This Spring, after a very cold winter, it’s a pink garden.
November is the time when all the magnificent Open Gardens are on display. I visited one such garden this morning in its splendour. Set on eleven acres and around one hundred and forty years old, Dreamthorpe, is a woodland wonderland with unique garden architecture and, my favourite, the wistful, wisteria walk!
Of course, my interest is stone walls, as I described in my last blog on the Edna Walling cottage garden. As I entered the property, a magnificent stone wall welcomed me beside manicured green paths.
To a lake, of course!
Dreamthorpeis a must see in autumn and in spring. Open gardens give us inspiration and preserve the magnificence of nature in all its variety and possibilities – an odyssey any garden lover would like to undertake.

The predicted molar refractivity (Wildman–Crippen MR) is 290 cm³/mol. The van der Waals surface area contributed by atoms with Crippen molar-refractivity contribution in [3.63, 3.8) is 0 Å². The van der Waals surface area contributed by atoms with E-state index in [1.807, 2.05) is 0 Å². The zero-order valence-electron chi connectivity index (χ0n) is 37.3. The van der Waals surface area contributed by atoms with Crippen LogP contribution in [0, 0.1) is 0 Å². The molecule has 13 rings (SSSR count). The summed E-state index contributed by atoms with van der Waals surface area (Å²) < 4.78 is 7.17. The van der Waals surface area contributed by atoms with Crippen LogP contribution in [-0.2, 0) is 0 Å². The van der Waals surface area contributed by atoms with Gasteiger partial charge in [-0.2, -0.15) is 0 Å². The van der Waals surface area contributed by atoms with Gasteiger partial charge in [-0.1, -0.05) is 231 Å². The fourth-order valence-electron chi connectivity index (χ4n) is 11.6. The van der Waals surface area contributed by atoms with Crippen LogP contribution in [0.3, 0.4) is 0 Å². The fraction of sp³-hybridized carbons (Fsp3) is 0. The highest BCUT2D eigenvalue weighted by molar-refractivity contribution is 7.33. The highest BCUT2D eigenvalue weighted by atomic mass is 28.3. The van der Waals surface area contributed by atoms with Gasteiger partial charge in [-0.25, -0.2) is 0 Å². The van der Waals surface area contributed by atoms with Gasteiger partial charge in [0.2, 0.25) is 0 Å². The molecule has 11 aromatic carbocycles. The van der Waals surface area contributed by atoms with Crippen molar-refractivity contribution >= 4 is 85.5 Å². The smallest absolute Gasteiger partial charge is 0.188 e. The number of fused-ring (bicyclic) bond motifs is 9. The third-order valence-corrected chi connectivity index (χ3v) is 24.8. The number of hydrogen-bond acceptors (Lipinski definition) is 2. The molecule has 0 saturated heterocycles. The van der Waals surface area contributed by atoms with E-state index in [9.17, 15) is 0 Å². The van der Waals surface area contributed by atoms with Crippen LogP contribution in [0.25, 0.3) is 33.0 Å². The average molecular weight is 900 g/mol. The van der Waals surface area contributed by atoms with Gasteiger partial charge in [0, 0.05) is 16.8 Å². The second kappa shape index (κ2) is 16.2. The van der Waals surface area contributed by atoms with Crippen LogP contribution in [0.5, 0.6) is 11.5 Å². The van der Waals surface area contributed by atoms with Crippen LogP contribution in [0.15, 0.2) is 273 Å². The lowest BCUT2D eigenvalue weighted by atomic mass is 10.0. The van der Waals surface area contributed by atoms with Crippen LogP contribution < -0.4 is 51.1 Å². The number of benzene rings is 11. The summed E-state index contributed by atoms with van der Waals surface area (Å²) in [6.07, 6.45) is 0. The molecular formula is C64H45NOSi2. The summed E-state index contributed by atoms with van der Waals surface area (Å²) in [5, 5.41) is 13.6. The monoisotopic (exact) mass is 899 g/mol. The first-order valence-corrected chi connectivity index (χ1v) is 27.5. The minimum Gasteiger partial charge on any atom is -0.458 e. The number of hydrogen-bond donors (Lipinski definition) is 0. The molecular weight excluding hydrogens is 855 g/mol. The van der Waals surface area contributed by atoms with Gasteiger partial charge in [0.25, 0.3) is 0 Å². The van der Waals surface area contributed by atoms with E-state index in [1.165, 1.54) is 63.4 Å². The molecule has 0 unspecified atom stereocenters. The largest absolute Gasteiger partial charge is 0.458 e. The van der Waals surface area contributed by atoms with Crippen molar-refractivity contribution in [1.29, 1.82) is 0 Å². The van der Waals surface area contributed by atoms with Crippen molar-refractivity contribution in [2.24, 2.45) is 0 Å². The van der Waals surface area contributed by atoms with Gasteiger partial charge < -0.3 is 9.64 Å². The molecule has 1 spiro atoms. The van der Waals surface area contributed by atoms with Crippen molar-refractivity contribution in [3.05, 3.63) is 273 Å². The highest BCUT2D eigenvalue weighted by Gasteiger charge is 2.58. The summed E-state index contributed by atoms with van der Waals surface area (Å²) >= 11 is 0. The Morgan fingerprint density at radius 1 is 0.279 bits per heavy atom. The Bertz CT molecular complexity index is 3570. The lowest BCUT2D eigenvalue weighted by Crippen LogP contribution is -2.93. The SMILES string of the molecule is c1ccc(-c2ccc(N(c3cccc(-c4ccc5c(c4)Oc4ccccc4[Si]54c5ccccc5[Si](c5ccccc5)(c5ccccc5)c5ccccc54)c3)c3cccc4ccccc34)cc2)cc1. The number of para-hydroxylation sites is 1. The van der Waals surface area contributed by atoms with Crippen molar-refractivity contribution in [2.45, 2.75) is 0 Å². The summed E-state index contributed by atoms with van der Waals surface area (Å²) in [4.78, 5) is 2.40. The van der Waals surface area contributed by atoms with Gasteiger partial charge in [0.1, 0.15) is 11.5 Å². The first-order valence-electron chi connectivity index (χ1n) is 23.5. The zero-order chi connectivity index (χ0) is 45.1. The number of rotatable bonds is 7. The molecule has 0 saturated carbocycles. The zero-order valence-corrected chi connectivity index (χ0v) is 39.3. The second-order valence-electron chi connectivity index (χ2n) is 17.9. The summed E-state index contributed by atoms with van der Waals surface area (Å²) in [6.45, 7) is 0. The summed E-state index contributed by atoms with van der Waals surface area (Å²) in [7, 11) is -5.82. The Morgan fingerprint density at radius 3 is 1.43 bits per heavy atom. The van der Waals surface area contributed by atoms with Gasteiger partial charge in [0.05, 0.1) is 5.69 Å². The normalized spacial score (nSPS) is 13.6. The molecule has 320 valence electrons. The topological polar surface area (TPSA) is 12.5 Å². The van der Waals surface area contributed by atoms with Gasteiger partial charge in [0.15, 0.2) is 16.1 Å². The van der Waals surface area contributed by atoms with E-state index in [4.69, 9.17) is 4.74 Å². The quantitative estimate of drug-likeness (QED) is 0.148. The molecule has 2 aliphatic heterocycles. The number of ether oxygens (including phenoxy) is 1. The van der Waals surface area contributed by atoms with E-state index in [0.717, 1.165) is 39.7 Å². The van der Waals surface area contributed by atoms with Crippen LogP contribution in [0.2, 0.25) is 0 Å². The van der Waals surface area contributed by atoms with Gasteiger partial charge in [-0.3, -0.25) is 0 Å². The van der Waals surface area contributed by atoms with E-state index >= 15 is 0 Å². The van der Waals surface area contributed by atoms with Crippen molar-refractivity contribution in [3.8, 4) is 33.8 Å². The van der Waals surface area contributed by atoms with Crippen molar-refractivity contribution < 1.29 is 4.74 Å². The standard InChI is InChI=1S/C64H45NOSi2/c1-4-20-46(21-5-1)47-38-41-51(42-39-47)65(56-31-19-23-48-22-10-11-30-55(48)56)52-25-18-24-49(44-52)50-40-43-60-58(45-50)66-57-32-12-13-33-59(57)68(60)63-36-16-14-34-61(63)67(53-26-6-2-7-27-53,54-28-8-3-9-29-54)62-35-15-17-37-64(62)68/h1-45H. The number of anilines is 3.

Why do we enjoy living here? This is the question I alluded to last time. I’ll give you four reasons.
1. The four distinct seasons
Having grown up in the sub-tropics, moving to a cold climate, seven hundred metres above sea level, has been an intriguing experience. One of the advantages, and there are many, is that the seasonal changes are so noticeable. Compared to hot and humid, here Winter is cold, Spring is wet, Autumn sees the leaves fall and Summer can be a varied experience, hot, cold, and mild.
Earlier today, for example we took advantage of a superb Spring morning to burn off our increasing pile of bush debris. Colin repaired some of our pathway steps, while I raked and trimmed. Our neighbours too joined in the seasonal clean sweep.
The rhododendrons, azaleas and hellebores are out and the kookaburras could be heard overhead. This brings me to the next reason why we live where we do? The wildlife. Stay tuned.